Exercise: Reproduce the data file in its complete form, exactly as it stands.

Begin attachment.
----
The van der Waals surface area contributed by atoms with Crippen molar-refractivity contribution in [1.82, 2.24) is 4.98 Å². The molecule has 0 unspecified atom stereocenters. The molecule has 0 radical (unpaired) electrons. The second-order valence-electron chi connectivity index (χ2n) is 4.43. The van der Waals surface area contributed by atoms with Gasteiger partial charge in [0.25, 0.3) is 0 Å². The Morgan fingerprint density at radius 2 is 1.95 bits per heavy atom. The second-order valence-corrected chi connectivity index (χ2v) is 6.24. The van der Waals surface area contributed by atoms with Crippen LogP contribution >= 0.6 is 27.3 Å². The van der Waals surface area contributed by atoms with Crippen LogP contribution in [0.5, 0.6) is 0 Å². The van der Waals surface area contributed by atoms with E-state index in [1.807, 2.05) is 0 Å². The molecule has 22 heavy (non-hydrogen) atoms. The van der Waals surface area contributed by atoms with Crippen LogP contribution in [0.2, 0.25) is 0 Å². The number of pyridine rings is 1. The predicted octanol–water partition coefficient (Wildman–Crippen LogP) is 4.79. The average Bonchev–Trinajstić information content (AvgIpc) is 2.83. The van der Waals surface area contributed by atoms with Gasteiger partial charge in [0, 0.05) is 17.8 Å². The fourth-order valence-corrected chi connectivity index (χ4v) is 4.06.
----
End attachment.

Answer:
The van der Waals surface area contributed by atoms with Crippen molar-refractivity contribution in [1.82, 2.24) is 4.98 Å². The molecule has 0 unspecified atom stereocenters. The molecule has 0 radical (unpaired) electrons. The second-order valence-electron chi connectivity index (χ2n) is 4.43. The van der Waals surface area contributed by atoms with Gasteiger partial charge in [0.25, 0.3) is 0 Å². The Morgan fingerprint density at radius 2 is 1.95 bits per heavy atom. The second-order valence-corrected chi connectivity index (χ2v) is 6.24. The van der Waals surface area contributed by atoms with Crippen LogP contribution >= 0.6 is 27.3 Å². The van der Waals surface area contributed by atoms with Crippen LogP contribution in [0.5, 0.6) is 0 Å². The van der Waals surface area contributed by atoms with E-state index in [1.807, 2.05) is 0 Å². The molecule has 22 heavy (non-hydrogen) atoms. The van der Waals surface area contributed by atoms with Crippen LogP contribution in [0.2, 0.25) is 0 Å². The number of pyridine rings is 1. The predicted octanol–water partition coefficient (Wildman–Crippen LogP) is 4.79. The average Bonchev–Trinajstić information content (AvgIpc) is 2.83. The van der Waals surface area contributed by atoms with Gasteiger partial charge in [0, 0.05) is 17.8 Å². The fourth-order valence-corrected chi connectivity index (χ4v) is 4.06.